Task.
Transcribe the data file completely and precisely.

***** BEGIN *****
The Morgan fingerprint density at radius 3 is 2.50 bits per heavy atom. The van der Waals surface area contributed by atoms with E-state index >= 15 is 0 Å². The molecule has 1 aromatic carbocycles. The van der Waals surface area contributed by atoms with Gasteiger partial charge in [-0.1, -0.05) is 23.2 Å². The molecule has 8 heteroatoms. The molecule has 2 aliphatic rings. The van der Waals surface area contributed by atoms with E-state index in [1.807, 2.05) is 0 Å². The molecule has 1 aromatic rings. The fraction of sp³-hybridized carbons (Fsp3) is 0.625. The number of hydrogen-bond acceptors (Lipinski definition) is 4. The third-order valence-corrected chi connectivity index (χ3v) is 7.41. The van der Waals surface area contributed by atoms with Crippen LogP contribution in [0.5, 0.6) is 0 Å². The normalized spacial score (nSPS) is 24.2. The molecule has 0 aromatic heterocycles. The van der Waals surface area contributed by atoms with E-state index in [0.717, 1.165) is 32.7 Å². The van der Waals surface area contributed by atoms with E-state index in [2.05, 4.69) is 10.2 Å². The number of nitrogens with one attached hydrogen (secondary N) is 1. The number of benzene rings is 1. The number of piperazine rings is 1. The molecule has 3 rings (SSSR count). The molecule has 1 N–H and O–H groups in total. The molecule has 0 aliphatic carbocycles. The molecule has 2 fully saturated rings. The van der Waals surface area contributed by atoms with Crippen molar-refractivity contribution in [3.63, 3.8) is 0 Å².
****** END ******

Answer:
The Morgan fingerprint density at radius 3 is 2.50 bits per heavy atom. The van der Waals surface area contributed by atoms with E-state index >= 15 is 0 Å². The molecule has 1 aromatic carbocycles. The van der Waals surface area contributed by atoms with Gasteiger partial charge in [-0.1, -0.05) is 23.2 Å². The molecule has 8 heteroatoms. The molecule has 2 aliphatic rings. The van der Waals surface area contributed by atoms with E-state index in [1.807, 2.05) is 0 Å². The molecule has 1 aromatic rings. The fraction of sp³-hybridized carbons (Fsp3) is 0.625. The number of hydrogen-bond acceptors (Lipinski definition) is 4. The third-order valence-corrected chi connectivity index (χ3v) is 7.41. The van der Waals surface area contributed by atoms with Crippen LogP contribution in [0.5, 0.6) is 0 Å². The normalized spacial score (nSPS) is 24.2. The molecule has 0 aromatic heterocycles. The van der Waals surface area contributed by atoms with E-state index in [0.717, 1.165) is 32.7 Å². The van der Waals surface area contributed by atoms with E-state index in [2.05, 4.69) is 10.2 Å². The number of nitrogens with one attached hydrogen (secondary N) is 1. The number of benzene rings is 1. The number of piperazine rings is 1. The molecule has 3 rings (SSSR count). The molecule has 1 N–H and O–H groups in total. The molecule has 0 aliphatic carbocycles. The molecule has 2 fully saturated rings. The van der Waals surface area contributed by atoms with Crippen molar-refractivity contribution in [3.63, 3.8) is 0 Å².